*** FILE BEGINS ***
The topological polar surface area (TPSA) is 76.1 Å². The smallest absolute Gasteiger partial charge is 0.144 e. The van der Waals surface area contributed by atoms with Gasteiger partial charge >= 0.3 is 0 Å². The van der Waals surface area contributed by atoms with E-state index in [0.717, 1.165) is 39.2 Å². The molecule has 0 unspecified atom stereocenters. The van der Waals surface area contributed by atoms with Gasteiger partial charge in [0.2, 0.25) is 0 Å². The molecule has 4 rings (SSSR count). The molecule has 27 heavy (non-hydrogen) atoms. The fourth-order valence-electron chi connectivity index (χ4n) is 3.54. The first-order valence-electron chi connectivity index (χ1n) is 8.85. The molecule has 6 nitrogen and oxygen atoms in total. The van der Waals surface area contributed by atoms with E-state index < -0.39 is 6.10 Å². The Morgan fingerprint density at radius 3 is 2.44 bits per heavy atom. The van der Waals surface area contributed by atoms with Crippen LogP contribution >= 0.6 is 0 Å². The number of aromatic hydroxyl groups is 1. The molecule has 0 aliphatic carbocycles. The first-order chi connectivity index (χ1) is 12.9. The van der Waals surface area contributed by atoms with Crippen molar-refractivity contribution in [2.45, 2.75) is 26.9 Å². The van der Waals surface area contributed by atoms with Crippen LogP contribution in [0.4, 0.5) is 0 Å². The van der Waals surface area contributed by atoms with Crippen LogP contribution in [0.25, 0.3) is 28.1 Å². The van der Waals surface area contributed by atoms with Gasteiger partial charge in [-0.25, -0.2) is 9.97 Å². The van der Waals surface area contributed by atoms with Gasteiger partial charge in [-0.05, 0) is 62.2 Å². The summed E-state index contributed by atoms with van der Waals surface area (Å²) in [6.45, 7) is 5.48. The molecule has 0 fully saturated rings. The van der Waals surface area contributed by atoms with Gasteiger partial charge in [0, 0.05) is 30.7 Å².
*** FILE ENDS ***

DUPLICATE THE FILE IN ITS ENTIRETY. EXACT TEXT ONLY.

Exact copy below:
The topological polar surface area (TPSA) is 76.1 Å². The smallest absolute Gasteiger partial charge is 0.144 e. The van der Waals surface area contributed by atoms with Gasteiger partial charge >= 0.3 is 0 Å². The van der Waals surface area contributed by atoms with E-state index in [0.717, 1.165) is 39.2 Å². The molecule has 0 unspecified atom stereocenters. The van der Waals surface area contributed by atoms with Gasteiger partial charge in [0.2, 0.25) is 0 Å². The molecule has 4 rings (SSSR count). The molecule has 27 heavy (non-hydrogen) atoms. The fourth-order valence-electron chi connectivity index (χ4n) is 3.54. The first-order valence-electron chi connectivity index (χ1n) is 8.85. The molecule has 6 nitrogen and oxygen atoms in total. The van der Waals surface area contributed by atoms with E-state index < -0.39 is 6.10 Å². The Morgan fingerprint density at radius 3 is 2.44 bits per heavy atom. The van der Waals surface area contributed by atoms with Crippen LogP contribution >= 0.6 is 0 Å². The number of aromatic hydroxyl groups is 1. The molecule has 0 aliphatic carbocycles. The first-order chi connectivity index (χ1) is 12.9. The van der Waals surface area contributed by atoms with Crippen molar-refractivity contribution in [2.45, 2.75) is 26.9 Å². The van der Waals surface area contributed by atoms with Crippen LogP contribution in [0.4, 0.5) is 0 Å². The van der Waals surface area contributed by atoms with Crippen LogP contribution in [0.25, 0.3) is 28.1 Å². The van der Waals surface area contributed by atoms with Gasteiger partial charge in [-0.25, -0.2) is 9.97 Å². The van der Waals surface area contributed by atoms with Gasteiger partial charge in [-0.05, 0) is 62.2 Å². The summed E-state index contributed by atoms with van der Waals surface area (Å²) in [6.45, 7) is 5.48. The molecule has 0 fully saturated rings. The van der Waals surface area contributed by atoms with Gasteiger partial charge in [0, 0.05) is 30.7 Å².